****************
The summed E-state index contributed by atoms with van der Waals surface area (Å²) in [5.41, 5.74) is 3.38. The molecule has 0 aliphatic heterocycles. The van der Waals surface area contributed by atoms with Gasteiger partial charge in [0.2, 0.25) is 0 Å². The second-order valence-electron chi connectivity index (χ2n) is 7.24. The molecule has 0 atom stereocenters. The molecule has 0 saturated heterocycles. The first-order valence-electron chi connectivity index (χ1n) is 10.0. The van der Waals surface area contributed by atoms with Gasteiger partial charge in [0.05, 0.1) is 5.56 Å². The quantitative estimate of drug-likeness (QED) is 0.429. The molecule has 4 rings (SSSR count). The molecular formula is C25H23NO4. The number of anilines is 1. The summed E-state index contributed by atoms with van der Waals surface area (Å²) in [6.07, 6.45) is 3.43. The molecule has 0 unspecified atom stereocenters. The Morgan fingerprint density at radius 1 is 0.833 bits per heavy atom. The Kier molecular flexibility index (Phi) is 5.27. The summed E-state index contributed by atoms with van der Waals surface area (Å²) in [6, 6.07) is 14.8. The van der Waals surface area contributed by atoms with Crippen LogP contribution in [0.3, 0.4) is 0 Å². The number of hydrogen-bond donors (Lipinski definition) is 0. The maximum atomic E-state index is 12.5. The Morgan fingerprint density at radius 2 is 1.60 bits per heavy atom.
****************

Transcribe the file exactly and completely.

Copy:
The summed E-state index contributed by atoms with van der Waals surface area (Å²) in [5.41, 5.74) is 3.38. The molecule has 0 aliphatic heterocycles. The van der Waals surface area contributed by atoms with Gasteiger partial charge in [0.2, 0.25) is 0 Å². The second-order valence-electron chi connectivity index (χ2n) is 7.24. The molecule has 0 atom stereocenters. The molecule has 0 saturated heterocycles. The first-order valence-electron chi connectivity index (χ1n) is 10.0. The van der Waals surface area contributed by atoms with Gasteiger partial charge in [0.05, 0.1) is 5.56 Å². The quantitative estimate of drug-likeness (QED) is 0.429. The molecule has 4 rings (SSSR count). The molecular formula is C25H23NO4. The number of anilines is 1. The summed E-state index contributed by atoms with van der Waals surface area (Å²) in [6.07, 6.45) is 3.43. The molecule has 0 unspecified atom stereocenters. The Morgan fingerprint density at radius 1 is 0.833 bits per heavy atom. The Kier molecular flexibility index (Phi) is 5.27. The summed E-state index contributed by atoms with van der Waals surface area (Å²) in [6, 6.07) is 14.8. The van der Waals surface area contributed by atoms with Crippen LogP contribution in [0.3, 0.4) is 0 Å². The number of hydrogen-bond donors (Lipinski definition) is 0. The maximum atomic E-state index is 12.5. The Morgan fingerprint density at radius 2 is 1.60 bits per heavy atom.